May 4, 2013

Detroit Incinerator

History:
In 1986 the city of Detroit constructed the world’s largest municipal incinerator. It was lauded by the city’s government and citizens as it was expected to bring economic prosperity to Detroit. It was thought that industries would be attracted to the city because at the time incineration was viewed as the safest, most cost-effective waste disposal method. Although many Detroit residents were in support of the incinerator, there were some citizens and environmental groups that were not. This group was known as the Evergreen Alliance. They felt that the incinerator was a major environmental and health risk, and actively protested against its construction. Their campaign however was unsuccessful.

Environmental & Health Impact:
The concerns of the Evergreen Alliance about the Detroit incinerator unfortunately rang true. The incinerator is one of the worst polluters in Wayne County for criteria pollutants. It emits nitrogen oxides, sulfur dioxide, carbon monoxide, and lead into the atmosphere – pollutants toxic to human health. Nitrogen oxides and sulfur dioxide both contribute to the formation of ozone which is harmful to respiratory health. In addition the toxins emitted by the incinerator are particularly harmful to children’s health. Particulate matter emissions contribute to Detroit’s high asthma hospitalization and death.

Economics:
The Detroit incinerator has also proven to be a money pit for the city of Detroit. The expected economic benefits of the incinerator were never realized. The incinerator was sold in 1991 to private investors to pay off city debt, and although the city no longer owned the incinerator citizens were forced to continue paying bonds owed on it. In total Detroit’s residents have paid over $1.2 billion in debt because of the incinerator. With residents paying through the years paying upwards of $150/ton to burn their trash (in comparison to average rates of $30-40/ton).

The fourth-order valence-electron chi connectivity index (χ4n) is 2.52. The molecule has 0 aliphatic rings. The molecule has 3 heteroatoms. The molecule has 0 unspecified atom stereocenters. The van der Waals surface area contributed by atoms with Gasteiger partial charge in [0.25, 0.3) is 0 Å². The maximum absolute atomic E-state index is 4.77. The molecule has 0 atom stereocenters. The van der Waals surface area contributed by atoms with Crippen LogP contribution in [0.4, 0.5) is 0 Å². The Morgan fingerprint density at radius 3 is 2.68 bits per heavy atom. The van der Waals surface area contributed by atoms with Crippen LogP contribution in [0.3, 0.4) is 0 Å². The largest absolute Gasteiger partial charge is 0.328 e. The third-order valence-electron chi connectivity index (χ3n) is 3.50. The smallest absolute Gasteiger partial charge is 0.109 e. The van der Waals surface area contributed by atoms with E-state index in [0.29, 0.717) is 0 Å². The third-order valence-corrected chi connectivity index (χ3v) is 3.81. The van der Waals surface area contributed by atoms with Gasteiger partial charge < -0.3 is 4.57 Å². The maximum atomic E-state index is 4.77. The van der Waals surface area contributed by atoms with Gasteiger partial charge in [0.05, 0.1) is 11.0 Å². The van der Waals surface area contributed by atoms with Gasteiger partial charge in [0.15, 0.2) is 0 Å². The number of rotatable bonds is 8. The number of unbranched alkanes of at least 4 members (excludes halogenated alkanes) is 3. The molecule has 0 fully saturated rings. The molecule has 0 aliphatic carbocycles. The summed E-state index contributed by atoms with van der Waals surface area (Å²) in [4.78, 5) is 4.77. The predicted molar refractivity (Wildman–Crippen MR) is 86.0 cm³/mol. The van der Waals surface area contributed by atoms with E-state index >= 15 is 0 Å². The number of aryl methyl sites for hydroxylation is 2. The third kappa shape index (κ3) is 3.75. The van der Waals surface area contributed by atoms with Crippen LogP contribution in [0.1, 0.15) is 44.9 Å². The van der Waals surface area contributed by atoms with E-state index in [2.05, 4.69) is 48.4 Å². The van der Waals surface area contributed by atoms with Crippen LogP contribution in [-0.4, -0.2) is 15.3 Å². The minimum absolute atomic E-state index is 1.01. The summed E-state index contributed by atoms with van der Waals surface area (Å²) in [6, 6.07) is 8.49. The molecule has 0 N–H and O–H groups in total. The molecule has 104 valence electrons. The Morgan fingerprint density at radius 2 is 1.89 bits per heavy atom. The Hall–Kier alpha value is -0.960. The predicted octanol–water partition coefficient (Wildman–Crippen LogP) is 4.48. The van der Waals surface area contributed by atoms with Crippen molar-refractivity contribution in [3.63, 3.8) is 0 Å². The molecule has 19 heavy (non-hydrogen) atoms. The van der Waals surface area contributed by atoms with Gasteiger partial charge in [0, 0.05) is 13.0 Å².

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Incinerator-sidewalk-imageSince the incinerator’s opening in the late 1980’s it has caused nothing but environmental, health, and economic strife in the city of Detroit. In 2010 the incinerator was bought and renamed Detroit Renewable Energy in an effort to “green wash” the facility although it remains a toxic, polluting facility. Zero Waste Detroit (ZWD), a coalition of organizations advocating for the City of Detroit to move toward a waste recovery system and away from incineration, work hard to hold Detroit Renewable Power accountable for their actions. When residents in the neighborhood began to complain of odors coming from the incinerator shortly after re-opening, ZWD engaged the community to report this information to the Michigan Department of Environmental Quality (MDEQ). As a result, Detroit Renewable Power has received twelve notices of odor violation and was tasked with making repairs to their facility to eliminate the extreme odor.

Take Action:

It is extremely important that during the spring and summer months residents living around the incinerator stay diligent in reporting any odors in their neighborhood. Detroit Renewable Power is on trial this summer, and their claims to have fixed the odor problem will be easily tested – with our noses.

Actions YOU can take to support clean air:

  • Report foul odors in Midtown: If you smell garbage in the air in Midtown, you may smell air pollution from the Incinerator at I-75 and I-94. Please report to the MDEQ at 313-456-4712, and 800-292-4706 after hours. Please also note the color of what is coming from the incinerator’s tall stack.